Japan is fifth on the global list of annual CO2 emitters. And just 34% of Japanese believe rich countries should do more about climate change, while 58% say developing countries should do just as much as wealthy nations.
There is a generational divide in major emitting countries over who should bear the greatest burden in curtailing greenhouse gases. Young Americans, Japanese, Indonesians and Australians (those ages 18 to 29) are significantly more likely than their elders (ages 50 and older) to assert that rich countries should do more than developing nations to address climate change. This might be expected, since the younger generation may see itself as most likely to have to live with the consequences of global warming. But just the opposite generation gap exists in Germany and France. Older Germans and French, not young people, are the most supportive of rich countries taking the greatest responsibility in dealing with global warming.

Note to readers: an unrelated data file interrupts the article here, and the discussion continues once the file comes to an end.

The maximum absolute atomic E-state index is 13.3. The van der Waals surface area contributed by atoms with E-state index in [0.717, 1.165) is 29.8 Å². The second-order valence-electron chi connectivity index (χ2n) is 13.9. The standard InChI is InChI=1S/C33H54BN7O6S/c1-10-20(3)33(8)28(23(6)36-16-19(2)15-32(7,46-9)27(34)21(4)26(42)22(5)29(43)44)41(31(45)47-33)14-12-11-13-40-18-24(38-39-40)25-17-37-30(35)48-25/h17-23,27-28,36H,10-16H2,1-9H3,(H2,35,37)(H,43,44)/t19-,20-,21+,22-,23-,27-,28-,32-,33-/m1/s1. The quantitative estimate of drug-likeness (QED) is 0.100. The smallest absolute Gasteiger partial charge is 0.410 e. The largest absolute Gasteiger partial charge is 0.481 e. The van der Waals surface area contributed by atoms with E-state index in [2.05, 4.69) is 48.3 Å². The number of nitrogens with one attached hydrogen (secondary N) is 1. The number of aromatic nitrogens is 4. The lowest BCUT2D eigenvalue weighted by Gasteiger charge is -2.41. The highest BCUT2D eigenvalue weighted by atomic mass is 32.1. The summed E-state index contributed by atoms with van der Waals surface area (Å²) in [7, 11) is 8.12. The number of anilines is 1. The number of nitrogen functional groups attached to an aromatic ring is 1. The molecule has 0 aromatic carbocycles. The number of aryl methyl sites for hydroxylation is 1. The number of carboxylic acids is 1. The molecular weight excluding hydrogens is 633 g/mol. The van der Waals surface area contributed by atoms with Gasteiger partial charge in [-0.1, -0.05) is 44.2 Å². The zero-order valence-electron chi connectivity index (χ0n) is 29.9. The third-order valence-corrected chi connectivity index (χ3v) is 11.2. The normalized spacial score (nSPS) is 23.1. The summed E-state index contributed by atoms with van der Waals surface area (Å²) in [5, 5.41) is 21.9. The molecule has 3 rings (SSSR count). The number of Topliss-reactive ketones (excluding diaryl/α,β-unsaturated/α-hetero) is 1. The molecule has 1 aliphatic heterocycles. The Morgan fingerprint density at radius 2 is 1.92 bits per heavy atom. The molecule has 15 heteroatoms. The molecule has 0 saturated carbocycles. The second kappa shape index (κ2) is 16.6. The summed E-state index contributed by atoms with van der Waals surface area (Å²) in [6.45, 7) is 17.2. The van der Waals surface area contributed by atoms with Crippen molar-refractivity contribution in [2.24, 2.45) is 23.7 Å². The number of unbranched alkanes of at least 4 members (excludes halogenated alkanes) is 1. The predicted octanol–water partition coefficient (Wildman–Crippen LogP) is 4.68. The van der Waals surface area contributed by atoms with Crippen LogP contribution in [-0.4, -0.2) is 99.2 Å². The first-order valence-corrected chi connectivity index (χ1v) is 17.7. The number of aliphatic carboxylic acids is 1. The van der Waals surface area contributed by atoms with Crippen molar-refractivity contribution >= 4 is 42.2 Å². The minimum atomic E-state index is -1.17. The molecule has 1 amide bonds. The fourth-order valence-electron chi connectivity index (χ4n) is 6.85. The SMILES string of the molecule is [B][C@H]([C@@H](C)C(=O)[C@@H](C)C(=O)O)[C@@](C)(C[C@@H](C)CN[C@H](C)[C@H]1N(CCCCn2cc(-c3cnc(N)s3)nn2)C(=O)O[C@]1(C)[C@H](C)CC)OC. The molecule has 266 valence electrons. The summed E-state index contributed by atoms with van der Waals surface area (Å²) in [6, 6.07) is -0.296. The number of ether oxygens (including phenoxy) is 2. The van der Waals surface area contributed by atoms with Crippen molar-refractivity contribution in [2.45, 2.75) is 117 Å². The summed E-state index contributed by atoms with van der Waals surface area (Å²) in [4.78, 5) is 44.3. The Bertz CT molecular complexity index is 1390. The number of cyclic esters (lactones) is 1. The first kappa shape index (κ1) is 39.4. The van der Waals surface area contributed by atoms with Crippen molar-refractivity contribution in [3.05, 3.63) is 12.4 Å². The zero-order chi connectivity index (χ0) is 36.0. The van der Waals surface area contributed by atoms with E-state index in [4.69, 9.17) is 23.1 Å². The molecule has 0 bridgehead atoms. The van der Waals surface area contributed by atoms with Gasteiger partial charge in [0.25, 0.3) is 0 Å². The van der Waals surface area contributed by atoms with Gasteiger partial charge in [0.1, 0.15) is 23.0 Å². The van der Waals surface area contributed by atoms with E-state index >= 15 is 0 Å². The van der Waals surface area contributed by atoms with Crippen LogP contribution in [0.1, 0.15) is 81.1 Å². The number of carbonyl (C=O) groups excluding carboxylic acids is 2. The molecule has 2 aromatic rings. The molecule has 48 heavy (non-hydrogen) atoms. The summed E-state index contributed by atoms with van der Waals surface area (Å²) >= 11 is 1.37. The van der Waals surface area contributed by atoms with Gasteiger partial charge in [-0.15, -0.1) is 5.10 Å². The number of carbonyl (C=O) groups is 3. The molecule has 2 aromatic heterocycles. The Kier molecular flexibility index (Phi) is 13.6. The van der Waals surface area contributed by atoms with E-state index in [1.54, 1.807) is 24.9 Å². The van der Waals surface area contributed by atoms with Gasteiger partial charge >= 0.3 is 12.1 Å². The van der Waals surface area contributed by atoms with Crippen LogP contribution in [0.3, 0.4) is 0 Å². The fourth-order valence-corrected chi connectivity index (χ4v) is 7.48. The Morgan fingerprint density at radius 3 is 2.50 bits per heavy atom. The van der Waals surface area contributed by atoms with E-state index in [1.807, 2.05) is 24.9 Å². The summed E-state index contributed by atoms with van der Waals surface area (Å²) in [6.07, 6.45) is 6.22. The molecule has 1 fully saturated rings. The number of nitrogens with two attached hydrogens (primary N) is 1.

Dealing with climate change may require a combination of technological innovation and changes in people’s lifestyles. And publics around the world believe that such lifestyle changes will be more important than technological change in combatting global warming.
By a ratio of three-to-one, those surveyed believe that people will have to make major changes in the way they live to reduce the effects of climate change rather than simply relying on technology to solve the problem. Notably, individuals who think they will be personally affected by climate change are more likely than others to believe in the necessity of major personal changes. Such lifestyle alterations would differ in both scope and scale from society to society, of course.
A global median of 67% say they expect that reducing the effects of climate change will require people to make major changes. A median of just 22% believe that technology will solve the problem.
Latin Americans (a median of 83%) are the most likely to voice the view that major personal shifts are necessary. And nearly three-quarters of Europeans (73%) agree. Those in the Middle East are least likely to endorse the need for lifestyle changes (median of 48%).